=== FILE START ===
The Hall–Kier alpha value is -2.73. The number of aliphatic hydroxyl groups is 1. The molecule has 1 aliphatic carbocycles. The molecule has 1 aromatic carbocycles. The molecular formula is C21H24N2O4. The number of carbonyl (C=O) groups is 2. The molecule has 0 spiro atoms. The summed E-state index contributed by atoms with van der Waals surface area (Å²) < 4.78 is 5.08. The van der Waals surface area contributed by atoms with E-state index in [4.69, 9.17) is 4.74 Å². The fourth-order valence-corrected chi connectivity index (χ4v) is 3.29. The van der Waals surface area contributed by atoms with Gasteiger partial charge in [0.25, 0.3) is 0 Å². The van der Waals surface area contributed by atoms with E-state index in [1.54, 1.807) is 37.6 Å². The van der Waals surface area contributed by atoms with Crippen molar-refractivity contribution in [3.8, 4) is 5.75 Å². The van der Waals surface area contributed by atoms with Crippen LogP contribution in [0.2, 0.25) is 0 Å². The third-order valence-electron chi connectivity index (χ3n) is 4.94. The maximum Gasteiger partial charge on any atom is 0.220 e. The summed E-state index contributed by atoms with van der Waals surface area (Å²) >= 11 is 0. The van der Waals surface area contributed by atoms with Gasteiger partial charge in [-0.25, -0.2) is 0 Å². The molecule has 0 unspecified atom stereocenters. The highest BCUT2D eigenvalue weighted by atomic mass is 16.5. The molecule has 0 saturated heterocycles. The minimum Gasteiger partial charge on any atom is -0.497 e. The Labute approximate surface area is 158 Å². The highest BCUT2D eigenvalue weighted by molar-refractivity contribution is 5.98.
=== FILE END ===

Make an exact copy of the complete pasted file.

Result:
The Hall–Kier alpha value is -2.73. The number of aliphatic hydroxyl groups is 1. The molecule has 1 aliphatic carbocycles. The molecule has 1 aromatic carbocycles. The molecular formula is C21H24N2O4. The number of carbonyl (C=O) groups is 2. The molecule has 0 spiro atoms. The summed E-state index contributed by atoms with van der Waals surface area (Å²) < 4.78 is 5.08. The van der Waals surface area contributed by atoms with E-state index in [4.69, 9.17) is 4.74 Å². The fourth-order valence-corrected chi connectivity index (χ4v) is 3.29. The van der Waals surface area contributed by atoms with Gasteiger partial charge in [0.25, 0.3) is 0 Å². The van der Waals surface area contributed by atoms with E-state index in [1.54, 1.807) is 37.6 Å². The van der Waals surface area contributed by atoms with Crippen molar-refractivity contribution in [3.8, 4) is 5.75 Å². The van der Waals surface area contributed by atoms with Crippen LogP contribution in [0.2, 0.25) is 0 Å². The third-order valence-electron chi connectivity index (χ3n) is 4.94. The maximum Gasteiger partial charge on any atom is 0.220 e. The summed E-state index contributed by atoms with van der Waals surface area (Å²) >= 11 is 0. The van der Waals surface area contributed by atoms with Gasteiger partial charge in [-0.25, -0.2) is 0 Å². The molecule has 0 unspecified atom stereocenters. The highest BCUT2D eigenvalue weighted by atomic mass is 16.5. The molecule has 0 saturated heterocycles. The minimum Gasteiger partial charge on any atom is -0.497 e. The Labute approximate surface area is 158 Å². The highest BCUT2D eigenvalue weighted by molar-refractivity contribution is 5.98.